We already know that we have in theory a few thousand fans out there who are staying away or ‘pick and choose’ and maybe the problem is that they can pick and choose, they know full well that they can turn up when they like for any given game. The whole supply and demand issue comes into play here, what if we were still at say a redeveloped Springfield Park (if I recall Bill Kenyon’s drawing, it looked a lot like QPR’s Loftus Road) and could only hold 14-15,000? I’m not sure people would be falling over themselves to get in but at least they’d know that if they chose to opt out, they’d find it harder to get back in again should results take a turn for the better, if say there were only a thousand or so tickets available on the day.

Consider the match day experience as well. Whereas there are certain people amongst our support you certainly wouldn’t want to sit next to (Insert name of choice here) the fact that fans would sit together, be closer to the pitch would create a much better atmosphere which maybe just maybe would relay itself back on to the pitch with a roar not a whimper. That utter bell end Barton shot himself in the foot on Twitter by criticising Wigan’s support despite us getting a better average than QPR, who then went in to pull in just over 10,000 for an FA Cup replay a couple of days later. You know what Joey – it’s a popular mistake to make by thickos country wide despite your constant cries to be taken seriously as an intellectual. The truth is – if we had a smaller ground with a lower capacity we wouldn’t get stick about our crowds. Nobody is looking at our crowds – which are excellent for a town of our size – everyone is looking at our empty seats which speak volumes. Take away the empty seats – take away the ridicule.

Can we do this? Can the club do it? It requires effort and money and commercially why would the club take on a proposal to carry out a capital programme which will cost them money and ultimately mean that they have less to sell at the end of it? Well to answer in reverse, they aren’t selling the excess anyway, what we are talking about is a couple of million quid – i.e. a players’ wage to maybe make some structural changes: take out some seats at the front or back and maybe try and extend the cover over the corners, put a gangway halfway up to make it two tier or at the very least hire a couple of extra stewards to put some netting up and section off a few bits. Hell, you could even put coloured netting up and use it to advertise your grandson’s new chippy. Nothing needs to be permanent – a few rows taken out half way up, at the back would make it look a bit more like the Reebok (sorry) or a few seats taken out at the very front where people generally get pissed on anyway. And I suppose we’ve got to take the rugby into account: (what did you say? No we don’t f*** ‘em) OK – the trouble is that it means nothing to the rugby as they get larg crowds for the sport they are in, even though they are less than ours. And most people in the media or online whoppers are more likely to tune in when they’ve got a near full house v Saints not when there’s twelve thousand rattling around for most other league games. So do they need 25k, do they b*****ks? Although their average is circa 16k, when you take out the Saints derby which will attract 24k, bolstered by 7,000 Saints fans and a larger than usual army of out of town day-trippers and maybe two others which will attract 20k – maybe Warrington with a big away support and that other stupid Big One game which they spend a fortune trying to advertise just to try and get close to the average of their more successful football club co-tenants. Well take those three gates out and their average is probably closer to 14k, so it would work fine for them and they would derive a lot of the benefits I have already highlighted above for the football club.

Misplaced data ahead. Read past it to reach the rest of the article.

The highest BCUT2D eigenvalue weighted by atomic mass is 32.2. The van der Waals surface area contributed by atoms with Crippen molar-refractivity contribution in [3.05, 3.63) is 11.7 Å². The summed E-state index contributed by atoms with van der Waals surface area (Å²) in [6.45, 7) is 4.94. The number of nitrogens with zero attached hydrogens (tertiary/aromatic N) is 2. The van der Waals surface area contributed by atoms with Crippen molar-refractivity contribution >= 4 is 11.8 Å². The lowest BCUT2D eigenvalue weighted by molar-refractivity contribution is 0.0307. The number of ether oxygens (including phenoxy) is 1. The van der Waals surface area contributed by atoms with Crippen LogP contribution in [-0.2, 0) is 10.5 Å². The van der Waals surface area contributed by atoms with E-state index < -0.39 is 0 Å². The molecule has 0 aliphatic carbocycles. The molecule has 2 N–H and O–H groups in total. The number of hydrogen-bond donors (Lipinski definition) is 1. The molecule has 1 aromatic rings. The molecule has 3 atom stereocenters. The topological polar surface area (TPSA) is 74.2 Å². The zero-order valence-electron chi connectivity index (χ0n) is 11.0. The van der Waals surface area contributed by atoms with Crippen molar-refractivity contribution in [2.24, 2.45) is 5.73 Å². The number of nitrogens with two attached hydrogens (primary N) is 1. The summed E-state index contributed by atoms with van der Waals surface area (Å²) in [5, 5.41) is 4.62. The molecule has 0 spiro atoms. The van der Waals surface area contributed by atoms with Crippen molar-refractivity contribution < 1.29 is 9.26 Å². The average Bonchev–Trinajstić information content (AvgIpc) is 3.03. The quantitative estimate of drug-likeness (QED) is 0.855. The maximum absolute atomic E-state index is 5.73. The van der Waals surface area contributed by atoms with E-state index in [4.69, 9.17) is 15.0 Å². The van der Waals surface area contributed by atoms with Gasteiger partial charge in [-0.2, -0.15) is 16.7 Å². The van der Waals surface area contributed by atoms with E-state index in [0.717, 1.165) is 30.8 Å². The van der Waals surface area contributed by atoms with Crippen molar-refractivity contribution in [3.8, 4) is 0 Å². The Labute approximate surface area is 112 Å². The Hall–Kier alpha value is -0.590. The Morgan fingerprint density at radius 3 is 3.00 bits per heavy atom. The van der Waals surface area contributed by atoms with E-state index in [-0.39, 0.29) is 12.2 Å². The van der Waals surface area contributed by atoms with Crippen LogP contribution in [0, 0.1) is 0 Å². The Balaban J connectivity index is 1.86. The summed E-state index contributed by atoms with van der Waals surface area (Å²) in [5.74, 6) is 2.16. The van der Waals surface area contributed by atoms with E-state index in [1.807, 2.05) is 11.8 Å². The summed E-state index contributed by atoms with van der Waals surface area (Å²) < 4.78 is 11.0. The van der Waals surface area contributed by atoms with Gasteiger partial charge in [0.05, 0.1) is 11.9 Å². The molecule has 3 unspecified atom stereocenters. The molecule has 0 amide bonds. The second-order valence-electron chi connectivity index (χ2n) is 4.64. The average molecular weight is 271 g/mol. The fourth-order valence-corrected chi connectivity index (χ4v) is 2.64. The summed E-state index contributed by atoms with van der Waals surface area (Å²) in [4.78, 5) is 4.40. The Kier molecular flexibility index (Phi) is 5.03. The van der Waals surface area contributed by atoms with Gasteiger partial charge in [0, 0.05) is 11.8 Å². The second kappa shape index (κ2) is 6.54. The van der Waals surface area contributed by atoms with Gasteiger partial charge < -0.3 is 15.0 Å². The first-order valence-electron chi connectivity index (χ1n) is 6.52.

So there you have it: this is something we can change and influence and there is a solution available for all which will improve the club’s public image and enhance all our match day experiences! I’ve done it again haven’t I? Played out a massive game of Championship Manager in print just like those whoppers I love to ridicule? Oh was worth a try and again it is something that I have approached the club about believe it or not. Their view is that there is a long term strategy, the crowds are growing and the emphasis on getting young kids supporting Wigan Athletic will reap dividends in the future. Short-term I guess we all keep having to take the endless stick on the chin or maybe join the rest of the sheep in Wigan and take the easy option and support Liverpool or United instead from our armchairs. 3,000 words and I’ve not even mentioned those f***ing idiots. I’ll leave it with you anyway, you know where I am if you fancy setting up a petition or arranging a pitchfork waving mob….